Five-time world champion Lewis Hamilton says the events that took place at the Russian Grand Prix have led him to believe that Sebastian Vettel is no longer Ferrari's number one driver.
Vettel's under-performance versus teammate Charles Leclerc in qualifying this year coupled with the Monegasque's back-to-back wins at Spa and Monza have called into question the hierarchy among the drivers at the Scuderia.
But Hamilton views the Italian outfit's management of team orders in Sochi a clear indication that the winds of change are blowing over Maranello.
"It's an interesting dynamic they have there because obviously Seb was number one and now clearly not," Hamilton said in Suzuka on Thursday.
"From the energy, the outlook, they're trying to ramp Charles up.
But Hamilton doubts whether putting wind in the 21-year-old's sails is the right call by the team.
"Is that good for a team? I don't think so. But that [having a number one] is the philosophy they've had for forever."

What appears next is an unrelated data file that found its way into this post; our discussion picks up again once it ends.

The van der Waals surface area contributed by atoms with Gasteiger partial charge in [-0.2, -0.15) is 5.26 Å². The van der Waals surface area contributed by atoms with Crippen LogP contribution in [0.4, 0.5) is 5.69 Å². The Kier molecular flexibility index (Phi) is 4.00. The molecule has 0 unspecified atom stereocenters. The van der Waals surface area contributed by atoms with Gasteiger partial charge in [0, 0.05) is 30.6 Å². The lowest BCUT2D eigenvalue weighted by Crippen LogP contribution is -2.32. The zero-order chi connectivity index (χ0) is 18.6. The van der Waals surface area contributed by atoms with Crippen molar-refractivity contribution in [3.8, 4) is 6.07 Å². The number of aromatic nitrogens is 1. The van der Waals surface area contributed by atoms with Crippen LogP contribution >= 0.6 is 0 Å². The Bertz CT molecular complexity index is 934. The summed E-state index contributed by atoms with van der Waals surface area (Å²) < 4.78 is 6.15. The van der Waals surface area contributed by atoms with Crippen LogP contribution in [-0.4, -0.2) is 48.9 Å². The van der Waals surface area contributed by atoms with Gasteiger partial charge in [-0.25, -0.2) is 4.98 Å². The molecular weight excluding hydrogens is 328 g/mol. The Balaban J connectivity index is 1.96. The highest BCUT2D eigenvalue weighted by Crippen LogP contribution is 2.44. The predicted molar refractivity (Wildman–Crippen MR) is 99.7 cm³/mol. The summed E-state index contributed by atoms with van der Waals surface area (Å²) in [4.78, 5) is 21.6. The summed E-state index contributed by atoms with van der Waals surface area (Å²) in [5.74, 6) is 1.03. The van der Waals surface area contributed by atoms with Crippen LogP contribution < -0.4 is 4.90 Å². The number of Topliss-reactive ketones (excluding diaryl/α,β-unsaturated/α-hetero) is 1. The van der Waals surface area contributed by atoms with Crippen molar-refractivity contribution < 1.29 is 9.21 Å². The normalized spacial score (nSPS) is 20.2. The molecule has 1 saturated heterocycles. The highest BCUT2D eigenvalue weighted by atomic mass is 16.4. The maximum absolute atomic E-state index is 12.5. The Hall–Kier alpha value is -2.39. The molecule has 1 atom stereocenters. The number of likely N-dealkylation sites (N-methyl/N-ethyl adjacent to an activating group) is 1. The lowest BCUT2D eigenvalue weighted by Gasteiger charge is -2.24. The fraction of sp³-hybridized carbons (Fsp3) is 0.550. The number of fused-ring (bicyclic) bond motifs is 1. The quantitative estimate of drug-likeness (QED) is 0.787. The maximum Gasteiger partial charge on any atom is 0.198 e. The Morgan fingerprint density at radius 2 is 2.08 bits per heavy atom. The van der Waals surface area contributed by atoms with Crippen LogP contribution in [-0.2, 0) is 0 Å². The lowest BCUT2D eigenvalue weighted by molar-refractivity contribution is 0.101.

Ferrari's team orders in Sochi applied to a pre-race agreement between Leclerc and Vettel by which the former would tow the latter into the lead to help them put some breathing space between themselves and their Mercedes rivals.
But when the time came for Vettel to cede back the top position to Leclerc, the order from the Ferrari pitwall fell on deaf ears.
Hamilton suggested that Leclerc had perhaps been naïve to put his full faith in his teammate.
"I think Charles said, 'I'll let you take the tow' and then didn't move to defend, which he should have done.
"You don't give up the place and expect to get that back. I wouldn't give it back."
Hamilton compared Ferrari's current shift of power among its drivers to his 2007 rookie season in F1, when he started his year in the shadow of Fernando Alonso.
"When I was with Fernando, obviously he was number one but then mid-season they changed that to make it to equal," he remembered. "Then that dynamic shifted.
"There are drivers who always wanted that number one status and it's easier for them.
"I like to earn that. Start on an equal platform, then either of you can get that number one status on that weekend - weekend in, weekend out, rather than [over] the course of the season.
"If you already know you're number two that's kind of defeatist."